Published August 26, 2010
“The most powerful person in the SBC is the elected messenger. The motions that are passed, the resolutions that are adopted, the budget that is approved, the program statements that are embraced are all decided by something the messengers did.“I have a reverence and awe for the messengers. You have great leaders, but at the end of the day they have to convince those messengers to lift those ballots and ultimately they decide the issues.”
Barry McCarty, in commenting that the ultimate power in the Southern Baptist Convention lies not in the office of president but in the ballot of the elected messenger.
If a connoisseur of church architecture launched out in search of the most beautiful worship facility in Georgia he/she just might want to include Peachtree Christian Church in Midtown Atlanta as one of the churches on a must-see list. The picturesque Gothic Revival-style sanctuary might find a rival in Europe, but very few worship centers in the South could compare with its stateliness and elegance.
In February Peachtree Christian Church welcomed a new senior pastor to provide leadership for their congregation and he is incredibly happy in his new parish. Why would a Baptist newspaper devote prime journalistic real estate to the pastor of a Christian church or a church affiliated with the Disciples of Christ?
The answer is simple. The new pastor has been serving Southern Baptists for almost a quarter of a century as their chief parliamentarian. The name of the PCC senior pastor, Dr. Barry McCarty, has become a household word to perennial SBC messengers.
McCarty, a native of Atlanta, earned an undergraduate degree from Mid-Atlantic Christian University in Elizabeth City, N.C. He later earned a MA is speech communication from Abilene Christian University in Abilene, Texas and a Ph.D. in rhetoric and argumentation from the University of Pittsburgh.
McCarty admitted, “After my educational pursuits at ACU I had an interest in continuing my graduate studies in preaching and apologetics, but at that time I couldn’t find a lot of good seminary choices, so I decided to go a secular route. The University of Pittsburgh had one of the nation’s top debate teams and I chose to go there and study argumentation and debate.
“While at Pitt,” McCarty explained, “I came under the wing of Dr. Robert Newman, who had been educated at Oxford University in England. He cut his teeth in the Oxford Debating Union – a debating society regulated by parliamentary rules – rules that mirrored the procedures used by the English Parliament. Dr. Newman became my mentor and I earned a doctorate in speech with a concentration in argumentation and debate at the University of Pittsburgh.”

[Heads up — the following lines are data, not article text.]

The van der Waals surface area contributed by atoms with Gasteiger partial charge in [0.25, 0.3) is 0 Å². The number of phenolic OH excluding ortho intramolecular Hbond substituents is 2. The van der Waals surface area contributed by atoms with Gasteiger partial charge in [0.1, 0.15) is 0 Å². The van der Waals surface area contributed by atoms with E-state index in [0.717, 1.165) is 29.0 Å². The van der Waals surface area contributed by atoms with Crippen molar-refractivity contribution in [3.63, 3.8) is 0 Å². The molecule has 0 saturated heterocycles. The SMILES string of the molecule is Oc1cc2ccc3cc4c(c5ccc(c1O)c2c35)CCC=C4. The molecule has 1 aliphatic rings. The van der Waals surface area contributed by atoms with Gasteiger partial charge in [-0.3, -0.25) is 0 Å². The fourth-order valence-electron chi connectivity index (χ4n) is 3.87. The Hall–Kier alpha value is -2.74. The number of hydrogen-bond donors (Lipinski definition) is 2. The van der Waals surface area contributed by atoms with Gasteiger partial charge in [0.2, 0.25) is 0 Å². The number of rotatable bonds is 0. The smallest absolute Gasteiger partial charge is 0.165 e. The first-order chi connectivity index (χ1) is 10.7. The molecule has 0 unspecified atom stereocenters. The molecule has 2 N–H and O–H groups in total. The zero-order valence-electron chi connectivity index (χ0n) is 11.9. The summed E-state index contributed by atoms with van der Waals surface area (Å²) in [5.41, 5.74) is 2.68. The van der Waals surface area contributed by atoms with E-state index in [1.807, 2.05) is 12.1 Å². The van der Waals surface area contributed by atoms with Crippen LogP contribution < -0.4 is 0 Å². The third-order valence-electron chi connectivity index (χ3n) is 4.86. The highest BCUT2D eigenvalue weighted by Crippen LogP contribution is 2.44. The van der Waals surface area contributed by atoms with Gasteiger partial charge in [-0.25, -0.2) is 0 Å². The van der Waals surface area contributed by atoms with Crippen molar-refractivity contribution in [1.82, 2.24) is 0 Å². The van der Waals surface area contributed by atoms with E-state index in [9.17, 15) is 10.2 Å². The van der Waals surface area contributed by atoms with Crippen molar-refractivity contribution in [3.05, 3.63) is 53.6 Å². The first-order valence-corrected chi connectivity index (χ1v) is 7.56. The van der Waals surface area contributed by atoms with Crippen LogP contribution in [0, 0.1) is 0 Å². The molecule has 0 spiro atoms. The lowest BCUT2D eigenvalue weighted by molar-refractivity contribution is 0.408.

During his days in Pittsburgh McCarty saw Newman as a heavyweight, a master of parliamentary rules and he knew he wanted to hone that skill as well, but he returned to Mid-Atlantic Christian University as a professor of preaching, speech, apologetics and philosophy. His passion was to teach people to think and speak.
In the third book of Cicero’s dialogue De Oratore, he quotes Crassus as saying, [There are] “things belonging together in reality, namely, the knowledge of wise thinking and that of ornate speaking.” In McCarty’s education he attempted to unite the disciplines of “wise thinking” and “ornate speaking.”
In 1981 the American Institute of Parliamentarians had a summer practicum in parliamentary law and procedures at the Law School of William and Mary College. McCarty took advantage of a couple of those summer sessions and opted to sit for the professional parliamentarian certification exam in 1982 and scored the highest grade in the written exam for that year.
During McCarty’s summers at William and Mary he developed a relationship with Floyd Riddick, who served as the parliamentarian of the U.S. Senate from 1964 to 1974. Riddick, who became famous for the preparations for a planned impeachment of Richard Nixon, became one of McCarty’s mentors.
From 1982 to 1986 McCarty’s life was intersecting with the most prestigious people in the field of parliamentary rules and procedures. He assisted Senator Jesse Helms with the North Carolina Republican Convention and was the presiding officer for parliamentary proceedings at the group’s annual meeting in 1984.
In April of 1986 Charles Stanley, newly elected SBC president, called the American Institute of Parliamentarians and asked for the name of the best parliamentarian in the country who had an understanding of church parliamentary procedures. McCarty was the name given to Stanley.
McCarty stated, “In 1985 Robert and Julia Crowder brought a lawsuit against the Southern Baptist Convention because they didn’t like Charles Stanley’s ruling of the chair in the 1985 annual meeting in Dallas. Although the lawsuit was decided in favor of the Convention, Stanley didn’t want the Convention to have to experience anything like that again. He invited me to come to Atlanta to his home. When I got there he had three legal pages of questions he wanted to ask me.”
Lawsuit prompts adding official parliamentarian